After much publicity regarding the sale of U.S. Yacht Shows last year by then-owner C. Edward Hartman II, Jacobs emphasized that the new ownership group, led by Jacobs and comprised of five locals, continues Hartman’s commitment to the community.

    “Ed’s desire was that the show remain locally owned, and it is,” Jacobs said. “We have retained the same management team, from operations through sales and accounting. They’ve all remained in place.”

    This evening from 6 to 8:30 p.m., the show’s second annual Launch Party takes place at the Loews Annapolis Hotel. Ken Read, celebrated sailor and two-time U.S. Yachtsman of the Year, will speak on the state of the sailing industry and the Volvo Ocean Race. Also at tonight’s event, the first Sailing Industry Distinguished Service award will be presented. (Tickets to the party are sold out.)

    New boats

    The Annapolis Show, as many in the sailing industry know it, is a favorite venue for sailboat manufacturers from around the world to debut their newest boats. Expect to see more than a dozen new vessels, ranging from ocean-going cruisers, to built-for-speed racing hulls, to smaller, entry-level models.

    To find these newest boats, look for the blue and gold “USSS Premiering Boat” flags flying in their rigging. A sampling of the new models includes the CC 30 racing hull at Dock D, the Jeanneau Sun Fast 3600 at Dock F1, the Fountain Pajot Saba 50 Catamaran at Dock B, the Beneteau Oceanis 35 at Dock B, and the Dufour 560 at Dock F2.

    Forbes Horton, owner of Forbes Horton Yachts in Annapolis, has on display at Dock C two new X-Yacht boats. The boats, a 35-foot hull and a 38-foot hull, were delivered by freighter to Baltimore last month.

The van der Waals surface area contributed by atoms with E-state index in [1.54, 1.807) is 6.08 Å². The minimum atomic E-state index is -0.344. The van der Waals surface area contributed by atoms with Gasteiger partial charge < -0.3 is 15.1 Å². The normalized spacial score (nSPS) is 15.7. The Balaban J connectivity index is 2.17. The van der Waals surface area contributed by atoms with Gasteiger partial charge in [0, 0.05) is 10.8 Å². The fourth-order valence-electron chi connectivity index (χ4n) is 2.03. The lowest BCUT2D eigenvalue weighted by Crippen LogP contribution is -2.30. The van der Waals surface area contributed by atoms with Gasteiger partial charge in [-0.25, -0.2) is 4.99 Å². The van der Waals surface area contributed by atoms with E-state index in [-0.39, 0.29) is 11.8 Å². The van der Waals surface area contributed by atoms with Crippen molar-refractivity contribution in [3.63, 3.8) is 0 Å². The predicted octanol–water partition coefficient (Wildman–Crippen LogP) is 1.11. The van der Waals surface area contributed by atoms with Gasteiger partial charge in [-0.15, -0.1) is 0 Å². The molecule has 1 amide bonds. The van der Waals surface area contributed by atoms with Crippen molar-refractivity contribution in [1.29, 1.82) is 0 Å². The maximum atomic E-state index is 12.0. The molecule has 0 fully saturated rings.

“These boats are luxury, high quality performance cruisers built in Denmark,” said Horton. “We believe they will fill the niche between normal production boats and fully custom models.”

    Horton plans to build on his success at the 2013 Powerboat Show’s initial brokerage section.

    “In general, Brokerage Cove had good traffic, and we found that most of the attendees who came to the brokerage docks were pretty serious buyers who were taking advantage of the opportunity to view and compare many makes and models in a relatively small area,” he said. “We were pleased to sell a boat right out of the show.”

    This year, Forbes Horton Yachts is displaying a previously owned boat in the first-ever sailboat brokerage section, but it isn’t a sailboat. It’s a Selene 53 Trawler. Why? “Many cruising sailors are baby boomers who are going into powerboats because they’re not as physically demanding to operate,” Horton said. “In fact, every one of our Selene powerboat owners was once a sailor, so that’s the reason we’ll be showing this particular boat at the sail show.”

    Horton offered some advice for locals who aren’t sailors.

    “If you don’t own a boat, you don’t know what you’re missing,” he said. “We live in an area that has some of the best sailing in the world. This is a good place for beginners because we have small tides and the soft bottom of the Chesapeake Bay is forgiving of the inevitable navigational error. If the boat hits the bottom, you can generally just back up without doing damage.